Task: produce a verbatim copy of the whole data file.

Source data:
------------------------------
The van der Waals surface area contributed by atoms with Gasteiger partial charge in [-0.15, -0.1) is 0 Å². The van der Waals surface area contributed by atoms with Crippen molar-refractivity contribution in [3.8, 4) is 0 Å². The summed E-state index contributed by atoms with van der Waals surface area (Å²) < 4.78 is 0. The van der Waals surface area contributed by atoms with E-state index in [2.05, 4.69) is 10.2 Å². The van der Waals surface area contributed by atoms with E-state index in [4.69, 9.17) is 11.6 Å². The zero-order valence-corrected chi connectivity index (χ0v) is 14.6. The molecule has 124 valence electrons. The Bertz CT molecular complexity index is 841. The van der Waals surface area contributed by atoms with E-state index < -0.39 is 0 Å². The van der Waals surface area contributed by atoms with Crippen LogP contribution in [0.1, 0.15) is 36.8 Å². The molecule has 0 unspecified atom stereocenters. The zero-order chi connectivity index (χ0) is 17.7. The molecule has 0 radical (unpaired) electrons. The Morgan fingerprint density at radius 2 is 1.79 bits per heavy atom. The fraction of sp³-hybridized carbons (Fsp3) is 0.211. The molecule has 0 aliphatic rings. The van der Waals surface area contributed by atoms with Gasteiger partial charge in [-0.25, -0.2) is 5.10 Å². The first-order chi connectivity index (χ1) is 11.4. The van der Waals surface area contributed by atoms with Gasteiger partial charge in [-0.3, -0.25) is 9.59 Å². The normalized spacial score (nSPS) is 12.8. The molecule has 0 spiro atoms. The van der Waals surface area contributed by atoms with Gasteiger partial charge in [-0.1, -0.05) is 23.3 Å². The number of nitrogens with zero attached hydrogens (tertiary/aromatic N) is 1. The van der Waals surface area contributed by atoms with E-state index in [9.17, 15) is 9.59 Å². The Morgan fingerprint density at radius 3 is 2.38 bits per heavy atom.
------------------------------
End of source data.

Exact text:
The van der Waals surface area contributed by atoms with Gasteiger partial charge in [-0.15, -0.1) is 0 Å². The van der Waals surface area contributed by atoms with Crippen molar-refractivity contribution in [3.8, 4) is 0 Å². The summed E-state index contributed by atoms with van der Waals surface area (Å²) < 4.78 is 0. The van der Waals surface area contributed by atoms with E-state index in [2.05, 4.69) is 10.2 Å². The van der Waals surface area contributed by atoms with E-state index in [4.69, 9.17) is 11.6 Å². The zero-order valence-corrected chi connectivity index (χ0v) is 14.6. The molecule has 124 valence electrons. The Bertz CT molecular complexity index is 841. The van der Waals surface area contributed by atoms with E-state index < -0.39 is 0 Å². The van der Waals surface area contributed by atoms with Crippen LogP contribution in [0.1, 0.15) is 36.8 Å². The molecule has 0 unspecified atom stereocenters. The zero-order chi connectivity index (χ0) is 17.7. The molecule has 0 radical (unpaired) electrons. The Morgan fingerprint density at radius 2 is 1.79 bits per heavy atom. The fraction of sp³-hybridized carbons (Fsp3) is 0.211. The molecule has 0 aliphatic rings. The van der Waals surface area contributed by atoms with Gasteiger partial charge in [-0.25, -0.2) is 5.10 Å². The first-order chi connectivity index (χ1) is 11.4. The van der Waals surface area contributed by atoms with Gasteiger partial charge in [-0.3, -0.25) is 9.59 Å². The normalized spacial score (nSPS) is 12.8. The molecule has 0 spiro atoms. The van der Waals surface area contributed by atoms with Gasteiger partial charge in [-0.1, -0.05) is 23.3 Å². The number of nitrogens with zero attached hydrogens (tertiary/aromatic N) is 1. The van der Waals surface area contributed by atoms with E-state index in [9.17, 15) is 9.59 Å². The Morgan fingerprint density at radius 3 is 2.38 bits per heavy atom.